Regarding the Feb. 15 article “Masako book author spurns call to apologize“: I agree with Australian author Ben Hills that the protest he received from the Japanese government over his depiction of the Imperial family in his biography of Crown Princess Masako is offensive, but perhaps for different reasons.
First, the protest gives undue attention to a bland book providing little insight. Second, it makes it virtually impossible for the princess to “come out” about her depression. The stigma of mental illness is everywhere, but more so in Japan where psychiatric care is still stuck in the Jurassic Period. Depression is not talked about, and new drug therapies taken for granted in Western countries are often not available. Of course, psychosocial support services are virtually nonexistent.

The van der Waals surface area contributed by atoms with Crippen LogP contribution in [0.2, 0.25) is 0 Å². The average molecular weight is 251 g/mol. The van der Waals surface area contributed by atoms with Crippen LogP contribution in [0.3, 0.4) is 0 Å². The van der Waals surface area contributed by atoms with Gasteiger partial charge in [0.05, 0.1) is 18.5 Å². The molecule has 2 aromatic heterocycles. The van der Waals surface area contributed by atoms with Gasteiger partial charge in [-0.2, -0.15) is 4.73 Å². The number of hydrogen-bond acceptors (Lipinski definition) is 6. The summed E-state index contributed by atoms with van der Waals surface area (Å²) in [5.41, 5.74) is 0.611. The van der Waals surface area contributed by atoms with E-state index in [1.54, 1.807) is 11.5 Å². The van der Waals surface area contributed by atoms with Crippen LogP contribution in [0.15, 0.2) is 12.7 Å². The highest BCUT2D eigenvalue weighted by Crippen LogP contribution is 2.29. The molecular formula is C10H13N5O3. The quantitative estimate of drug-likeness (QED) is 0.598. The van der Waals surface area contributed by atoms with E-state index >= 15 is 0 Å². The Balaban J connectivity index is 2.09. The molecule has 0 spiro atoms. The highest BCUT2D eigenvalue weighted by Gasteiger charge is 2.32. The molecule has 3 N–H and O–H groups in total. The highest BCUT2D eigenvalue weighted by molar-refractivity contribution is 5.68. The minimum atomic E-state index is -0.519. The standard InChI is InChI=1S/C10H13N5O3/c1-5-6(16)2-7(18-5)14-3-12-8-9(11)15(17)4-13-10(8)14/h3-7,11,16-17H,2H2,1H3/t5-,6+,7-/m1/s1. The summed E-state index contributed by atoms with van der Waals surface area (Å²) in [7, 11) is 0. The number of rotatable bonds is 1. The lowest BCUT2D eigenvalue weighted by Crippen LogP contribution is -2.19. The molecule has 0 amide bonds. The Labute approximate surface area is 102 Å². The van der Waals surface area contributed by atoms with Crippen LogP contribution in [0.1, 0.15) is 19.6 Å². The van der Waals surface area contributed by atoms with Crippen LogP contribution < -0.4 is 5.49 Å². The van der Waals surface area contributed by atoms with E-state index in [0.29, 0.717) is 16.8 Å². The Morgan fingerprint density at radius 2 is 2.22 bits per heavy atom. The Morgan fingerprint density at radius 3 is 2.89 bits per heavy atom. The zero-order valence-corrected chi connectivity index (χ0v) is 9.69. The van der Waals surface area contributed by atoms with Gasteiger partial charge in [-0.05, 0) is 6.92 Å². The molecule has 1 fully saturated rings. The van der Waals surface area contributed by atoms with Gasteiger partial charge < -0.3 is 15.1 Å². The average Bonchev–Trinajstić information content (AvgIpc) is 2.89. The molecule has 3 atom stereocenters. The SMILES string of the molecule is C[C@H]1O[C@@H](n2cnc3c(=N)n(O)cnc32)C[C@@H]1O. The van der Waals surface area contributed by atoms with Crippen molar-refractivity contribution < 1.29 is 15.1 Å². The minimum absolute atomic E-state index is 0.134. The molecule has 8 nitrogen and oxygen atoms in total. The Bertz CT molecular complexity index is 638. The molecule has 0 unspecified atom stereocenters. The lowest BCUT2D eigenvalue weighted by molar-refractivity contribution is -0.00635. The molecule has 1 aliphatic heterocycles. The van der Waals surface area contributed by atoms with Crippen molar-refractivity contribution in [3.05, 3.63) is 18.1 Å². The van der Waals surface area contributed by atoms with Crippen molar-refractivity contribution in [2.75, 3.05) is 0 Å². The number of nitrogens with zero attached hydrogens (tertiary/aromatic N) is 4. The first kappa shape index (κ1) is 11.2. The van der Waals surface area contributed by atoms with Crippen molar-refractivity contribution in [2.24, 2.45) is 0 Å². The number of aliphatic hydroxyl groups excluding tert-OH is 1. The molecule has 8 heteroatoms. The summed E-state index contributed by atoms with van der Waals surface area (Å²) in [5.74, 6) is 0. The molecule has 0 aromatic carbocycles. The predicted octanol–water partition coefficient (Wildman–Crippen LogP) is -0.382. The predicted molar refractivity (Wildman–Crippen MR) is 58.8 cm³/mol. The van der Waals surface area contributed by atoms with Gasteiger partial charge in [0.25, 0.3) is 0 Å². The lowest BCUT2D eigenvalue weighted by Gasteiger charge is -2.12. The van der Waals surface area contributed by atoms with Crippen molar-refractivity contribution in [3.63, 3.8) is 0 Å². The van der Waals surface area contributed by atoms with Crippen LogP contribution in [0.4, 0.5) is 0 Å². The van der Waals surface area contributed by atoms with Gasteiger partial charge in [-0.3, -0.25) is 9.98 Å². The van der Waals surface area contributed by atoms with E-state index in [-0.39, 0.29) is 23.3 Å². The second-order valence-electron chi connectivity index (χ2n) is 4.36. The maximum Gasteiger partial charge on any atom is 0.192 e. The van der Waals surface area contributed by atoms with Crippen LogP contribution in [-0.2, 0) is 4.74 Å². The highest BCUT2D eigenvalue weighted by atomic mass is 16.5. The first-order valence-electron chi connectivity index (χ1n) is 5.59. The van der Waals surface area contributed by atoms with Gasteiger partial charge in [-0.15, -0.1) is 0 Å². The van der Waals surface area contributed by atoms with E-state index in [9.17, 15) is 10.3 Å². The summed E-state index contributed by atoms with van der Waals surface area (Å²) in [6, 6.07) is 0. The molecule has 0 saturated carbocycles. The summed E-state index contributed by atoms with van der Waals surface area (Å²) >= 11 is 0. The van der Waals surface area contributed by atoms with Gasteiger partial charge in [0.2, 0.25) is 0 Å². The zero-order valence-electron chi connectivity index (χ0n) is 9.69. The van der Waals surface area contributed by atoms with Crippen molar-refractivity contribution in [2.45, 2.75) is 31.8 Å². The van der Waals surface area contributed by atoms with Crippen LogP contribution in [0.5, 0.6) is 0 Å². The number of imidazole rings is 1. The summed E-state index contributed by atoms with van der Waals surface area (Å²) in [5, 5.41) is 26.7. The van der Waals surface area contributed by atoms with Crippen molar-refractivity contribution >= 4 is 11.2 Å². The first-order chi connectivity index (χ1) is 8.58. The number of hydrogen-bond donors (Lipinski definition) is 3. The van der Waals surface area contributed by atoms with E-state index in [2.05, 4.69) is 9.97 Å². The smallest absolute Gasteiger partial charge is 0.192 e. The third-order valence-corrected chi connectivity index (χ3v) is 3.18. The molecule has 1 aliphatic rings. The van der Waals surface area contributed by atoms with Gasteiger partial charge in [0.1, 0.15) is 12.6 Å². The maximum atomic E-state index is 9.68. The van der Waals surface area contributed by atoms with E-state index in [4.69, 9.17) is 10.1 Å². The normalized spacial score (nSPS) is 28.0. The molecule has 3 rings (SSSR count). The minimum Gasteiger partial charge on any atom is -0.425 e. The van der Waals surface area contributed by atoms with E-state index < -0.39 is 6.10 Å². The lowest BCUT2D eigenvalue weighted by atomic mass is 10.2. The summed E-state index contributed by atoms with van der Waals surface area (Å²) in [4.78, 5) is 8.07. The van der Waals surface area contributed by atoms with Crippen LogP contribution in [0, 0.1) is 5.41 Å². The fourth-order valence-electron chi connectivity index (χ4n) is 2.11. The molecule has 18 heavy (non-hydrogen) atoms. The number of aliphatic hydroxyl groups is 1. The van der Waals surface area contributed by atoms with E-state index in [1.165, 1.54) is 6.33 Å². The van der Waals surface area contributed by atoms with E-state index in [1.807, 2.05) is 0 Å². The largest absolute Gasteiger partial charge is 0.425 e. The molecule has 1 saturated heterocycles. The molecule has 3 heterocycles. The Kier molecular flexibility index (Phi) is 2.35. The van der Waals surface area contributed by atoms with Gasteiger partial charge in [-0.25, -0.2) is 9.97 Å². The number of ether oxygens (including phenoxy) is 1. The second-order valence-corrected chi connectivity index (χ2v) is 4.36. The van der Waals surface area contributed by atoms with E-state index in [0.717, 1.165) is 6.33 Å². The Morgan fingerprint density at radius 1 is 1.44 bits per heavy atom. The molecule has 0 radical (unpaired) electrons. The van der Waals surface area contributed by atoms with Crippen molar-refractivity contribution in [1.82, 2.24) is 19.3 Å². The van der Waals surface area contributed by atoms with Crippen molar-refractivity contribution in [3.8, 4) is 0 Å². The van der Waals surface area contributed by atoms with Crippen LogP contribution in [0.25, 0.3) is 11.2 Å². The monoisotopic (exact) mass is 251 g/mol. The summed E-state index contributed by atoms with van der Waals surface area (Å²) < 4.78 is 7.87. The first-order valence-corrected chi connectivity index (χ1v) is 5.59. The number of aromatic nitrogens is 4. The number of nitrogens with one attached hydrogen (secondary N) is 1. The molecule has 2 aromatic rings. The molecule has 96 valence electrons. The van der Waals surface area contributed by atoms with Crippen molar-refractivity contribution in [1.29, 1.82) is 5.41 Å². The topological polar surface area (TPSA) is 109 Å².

Had the princess had a chance to come out, it could’ve helped Japanese society face up to the fact that at least one in five people suffer from a mental illness. The effect would have been similar to that of the highly publicized death from cancer of politician Shintaro Abe (father of the current Japanese prime minister) in 1991. Until his death, cancer was rarely ever talked about, let alone made public as a cause of death.
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